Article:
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Warton's History, is a subject of more immediate moment, as it is intimately connected with a question which must be previously adjusted, before we can hope to see any advances towards a history of the English language. The most zealous friend of his fame will readily admit, that his extracts from our early poetry have not been made with that attention to the orthography of his manuscripts, which the example and authority of Mr. Ritson bave since established as an indispensable law. There are occasional instances also, where inadvertency has produced some confusion of the sense, by erroneous readings of his text; and a few errors involving the same results, from indistinctness in the manuscript, or the difficulty of decyphering correctly some unusual or obsolete term. For the last of these deficiencies no further justification will be offered, than that they are of a kind which every publisher of early poetry must be more or less exposed to; that they are neither so important nor so numerous as they are usually considered ; and that some allowance is due to the lax opinions entertained upon the subject when Warton's History made its appearance. The former will require a more minute investigation, both from the obloquy cast upon his reputation for omitting to observe it, and the importance it has been made to assume in the labours of every subsequent antiquary. The golden rule of Mr. Ritson, enforced by the precept and example of twenty years, and scrupulously adhered to by his disciples, is “integrity to the original text.” The genius of the language, the qualifications of the transcriber, and the power of oral delivery upon the original writer, have been considered so subsidiary to this primary and elemental point, that they are scarcely noticed, or wholly omitted, in the discussion of the question. Every thing written has had conferred upon it the authority of an explicit statute, and fidelity to the letter of a manuscript is only to be infringed under certain ob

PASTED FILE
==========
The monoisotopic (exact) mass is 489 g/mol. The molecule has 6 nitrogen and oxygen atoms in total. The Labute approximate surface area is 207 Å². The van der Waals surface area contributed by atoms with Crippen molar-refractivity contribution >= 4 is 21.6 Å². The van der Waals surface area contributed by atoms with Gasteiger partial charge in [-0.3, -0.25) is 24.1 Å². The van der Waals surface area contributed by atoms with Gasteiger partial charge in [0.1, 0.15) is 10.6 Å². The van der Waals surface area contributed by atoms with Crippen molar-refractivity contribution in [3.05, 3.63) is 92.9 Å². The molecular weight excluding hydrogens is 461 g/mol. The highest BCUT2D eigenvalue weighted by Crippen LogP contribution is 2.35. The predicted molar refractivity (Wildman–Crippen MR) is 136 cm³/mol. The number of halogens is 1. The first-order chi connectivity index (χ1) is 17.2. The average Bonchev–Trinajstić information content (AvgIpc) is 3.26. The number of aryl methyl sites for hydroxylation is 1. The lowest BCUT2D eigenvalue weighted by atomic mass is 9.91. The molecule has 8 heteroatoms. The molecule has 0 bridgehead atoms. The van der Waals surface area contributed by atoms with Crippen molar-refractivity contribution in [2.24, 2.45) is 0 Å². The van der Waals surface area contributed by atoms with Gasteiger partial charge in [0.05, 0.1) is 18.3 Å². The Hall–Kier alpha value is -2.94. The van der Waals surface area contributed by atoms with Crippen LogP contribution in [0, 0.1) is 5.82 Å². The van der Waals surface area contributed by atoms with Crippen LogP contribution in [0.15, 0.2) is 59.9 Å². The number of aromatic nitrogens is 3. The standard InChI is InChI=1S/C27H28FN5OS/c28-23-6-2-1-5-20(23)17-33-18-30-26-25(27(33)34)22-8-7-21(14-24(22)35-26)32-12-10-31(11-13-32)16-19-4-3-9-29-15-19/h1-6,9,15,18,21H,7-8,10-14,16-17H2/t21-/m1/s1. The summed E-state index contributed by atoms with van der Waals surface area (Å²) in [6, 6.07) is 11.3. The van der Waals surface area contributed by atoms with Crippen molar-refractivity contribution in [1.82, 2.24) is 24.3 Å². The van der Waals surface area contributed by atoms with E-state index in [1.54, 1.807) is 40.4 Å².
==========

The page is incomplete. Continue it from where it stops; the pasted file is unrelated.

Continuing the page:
vious limitations. There might have been something to colour the rigid course thus prescribed, if it had been either proved or found that there was a general consistency observed in any single manuscript with itself, or that the various modes of writing the same word in one document were countenanced by a systematic mode of deviation in another. But so far is this from being the case, that a single line often exhibits a change in the component letters of the same word (and which may have been written in the previous pages with every variety it is capable of); and no diligence or ingenuity can establish a rule, which will reconcile the orthography of one manuscript to that of its fellow, upon any principle of order or grammatical analogy. There is, however, nothing singular in this state of our early English texts, or of a nature not to admit of a comparatively easy solution. By far the greater number of these discrepancies may be fairly ascribed to the inattention of transcribers, a class of men whose heedless blunders have cast a proverbial stigma upon their labours, and who, to pass over the charges left against them by the ancient world, have been successively exposed to the anathemas of Orm and the censures of Chaucer. For the rest, we must refer to the circumstances under which the original documents were written, or the autographs as they were dismissed from the hands of their respective authors.